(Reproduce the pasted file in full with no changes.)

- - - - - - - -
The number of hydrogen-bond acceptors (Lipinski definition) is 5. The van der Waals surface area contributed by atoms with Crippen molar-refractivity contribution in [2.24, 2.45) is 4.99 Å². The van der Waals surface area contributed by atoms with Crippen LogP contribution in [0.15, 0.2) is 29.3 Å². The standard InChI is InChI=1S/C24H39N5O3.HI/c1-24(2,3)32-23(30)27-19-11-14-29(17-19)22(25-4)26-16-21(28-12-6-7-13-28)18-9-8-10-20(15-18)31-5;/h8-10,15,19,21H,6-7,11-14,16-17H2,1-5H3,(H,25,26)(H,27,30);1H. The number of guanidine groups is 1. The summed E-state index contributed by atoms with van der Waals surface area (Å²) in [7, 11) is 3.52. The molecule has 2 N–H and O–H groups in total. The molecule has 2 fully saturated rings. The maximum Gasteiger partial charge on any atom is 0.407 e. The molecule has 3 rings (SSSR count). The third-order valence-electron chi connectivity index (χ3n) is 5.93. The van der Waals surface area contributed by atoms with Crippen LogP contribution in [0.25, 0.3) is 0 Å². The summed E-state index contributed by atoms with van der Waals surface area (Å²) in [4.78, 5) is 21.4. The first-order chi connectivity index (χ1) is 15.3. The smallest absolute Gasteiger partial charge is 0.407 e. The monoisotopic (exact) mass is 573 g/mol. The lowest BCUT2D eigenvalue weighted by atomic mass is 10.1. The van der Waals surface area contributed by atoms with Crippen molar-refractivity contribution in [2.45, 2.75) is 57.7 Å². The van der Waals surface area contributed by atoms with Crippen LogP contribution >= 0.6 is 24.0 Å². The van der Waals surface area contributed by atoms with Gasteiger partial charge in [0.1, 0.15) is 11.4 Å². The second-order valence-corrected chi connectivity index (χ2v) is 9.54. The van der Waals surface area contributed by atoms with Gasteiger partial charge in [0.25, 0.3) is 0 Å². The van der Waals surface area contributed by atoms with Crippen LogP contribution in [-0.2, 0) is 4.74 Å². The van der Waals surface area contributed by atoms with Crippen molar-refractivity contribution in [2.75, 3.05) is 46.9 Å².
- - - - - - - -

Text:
The number of hydrogen-bond acceptors (Lipinski definition) is 5. The van der Waals surface area contributed by atoms with Crippen molar-refractivity contribution in [2.24, 2.45) is 4.99 Å². The van der Waals surface area contributed by atoms with Crippen LogP contribution in [0.15, 0.2) is 29.3 Å². The standard InChI is InChI=1S/C24H39N5O3.HI/c1-24(2,3)32-23(30)27-19-11-14-29(17-19)22(25-4)26-16-21(28-12-6-7-13-28)18-9-8-10-20(15-18)31-5;/h8-10,15,19,21H,6-7,11-14,16-17H2,1-5H3,(H,25,26)(H,27,30);1H. The number of guanidine groups is 1. The summed E-state index contributed by atoms with van der Waals surface area (Å²) in [7, 11) is 3.52. The molecule has 2 N–H and O–H groups in total. The molecule has 2 fully saturated rings. The maximum Gasteiger partial charge on any atom is 0.407 e. The molecule has 3 rings (SSSR count). The third-order valence-electron chi connectivity index (χ3n) is 5.93. The van der Waals surface area contributed by atoms with Crippen LogP contribution in [0.25, 0.3) is 0 Å². The summed E-state index contributed by atoms with van der Waals surface area (Å²) in [4.78, 5) is 21.4. The first-order chi connectivity index (χ1) is 15.3. The smallest absolute Gasteiger partial charge is 0.407 e. The monoisotopic (exact) mass is 573 g/mol. The lowest BCUT2D eigenvalue weighted by atomic mass is 10.1. The van der Waals surface area contributed by atoms with Crippen molar-refractivity contribution in [2.45, 2.75) is 57.7 Å². The van der Waals surface area contributed by atoms with Crippen LogP contribution >= 0.6 is 24.0 Å². The van der Waals surface area contributed by atoms with Gasteiger partial charge in [0.1, 0.15) is 11.4 Å². The second-order valence-corrected chi connectivity index (χ2v) is 9.54. The van der Waals surface area contributed by atoms with Gasteiger partial charge in [0.25, 0.3) is 0 Å². The van der Waals surface area contributed by atoms with Crippen LogP contribution in [-0.2, 0) is 4.74 Å². The van der Waals surface area contributed by atoms with Crippen molar-refractivity contribution in [2.75, 3.05) is 46.9 Å².